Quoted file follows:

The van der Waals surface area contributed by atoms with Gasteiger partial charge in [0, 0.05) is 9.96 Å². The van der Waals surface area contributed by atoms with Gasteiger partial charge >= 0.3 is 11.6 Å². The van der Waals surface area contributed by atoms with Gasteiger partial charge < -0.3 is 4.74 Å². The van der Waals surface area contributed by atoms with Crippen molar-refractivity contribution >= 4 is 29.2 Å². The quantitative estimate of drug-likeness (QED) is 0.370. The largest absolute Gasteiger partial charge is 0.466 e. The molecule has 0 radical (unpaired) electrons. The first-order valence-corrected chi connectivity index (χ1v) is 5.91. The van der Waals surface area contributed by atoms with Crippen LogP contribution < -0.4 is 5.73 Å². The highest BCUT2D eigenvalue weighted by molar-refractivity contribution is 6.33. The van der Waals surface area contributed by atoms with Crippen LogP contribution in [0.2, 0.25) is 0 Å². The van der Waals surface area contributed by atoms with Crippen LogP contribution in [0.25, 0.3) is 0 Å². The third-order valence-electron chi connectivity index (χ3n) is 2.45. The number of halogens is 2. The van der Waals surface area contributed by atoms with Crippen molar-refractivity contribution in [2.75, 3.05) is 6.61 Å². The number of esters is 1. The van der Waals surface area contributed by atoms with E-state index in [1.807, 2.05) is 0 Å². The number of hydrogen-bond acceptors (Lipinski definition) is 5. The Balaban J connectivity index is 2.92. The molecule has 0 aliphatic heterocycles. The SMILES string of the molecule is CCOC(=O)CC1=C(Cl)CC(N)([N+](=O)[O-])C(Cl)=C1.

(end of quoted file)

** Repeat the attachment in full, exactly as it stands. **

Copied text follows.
The van der Waals surface area contributed by atoms with Gasteiger partial charge in [0, 0.05) is 9.96 Å². The van der Waals surface area contributed by atoms with Gasteiger partial charge >= 0.3 is 11.6 Å². The van der Waals surface area contributed by atoms with Gasteiger partial charge < -0.3 is 4.74 Å². The van der Waals surface area contributed by atoms with Crippen molar-refractivity contribution >= 4 is 29.2 Å². The quantitative estimate of drug-likeness (QED) is 0.370. The largest absolute Gasteiger partial charge is 0.466 e. The molecule has 0 radical (unpaired) electrons. The first-order valence-corrected chi connectivity index (χ1v) is 5.91. The van der Waals surface area contributed by atoms with Crippen LogP contribution < -0.4 is 5.73 Å². The highest BCUT2D eigenvalue weighted by molar-refractivity contribution is 6.33. The van der Waals surface area contributed by atoms with Crippen LogP contribution in [0.2, 0.25) is 0 Å². The van der Waals surface area contributed by atoms with Crippen LogP contribution in [0.25, 0.3) is 0 Å². The third-order valence-electron chi connectivity index (χ3n) is 2.45. The number of halogens is 2. The van der Waals surface area contributed by atoms with Crippen molar-refractivity contribution in [2.75, 3.05) is 6.61 Å². The number of esters is 1. The van der Waals surface area contributed by atoms with E-state index in [1.807, 2.05) is 0 Å². The number of hydrogen-bond acceptors (Lipinski definition) is 5. The Balaban J connectivity index is 2.92. The molecule has 0 aliphatic heterocycles. The SMILES string of the molecule is CCOC(=O)CC1=C(Cl)CC(N)([N+](=O)[O-])C(Cl)=C1.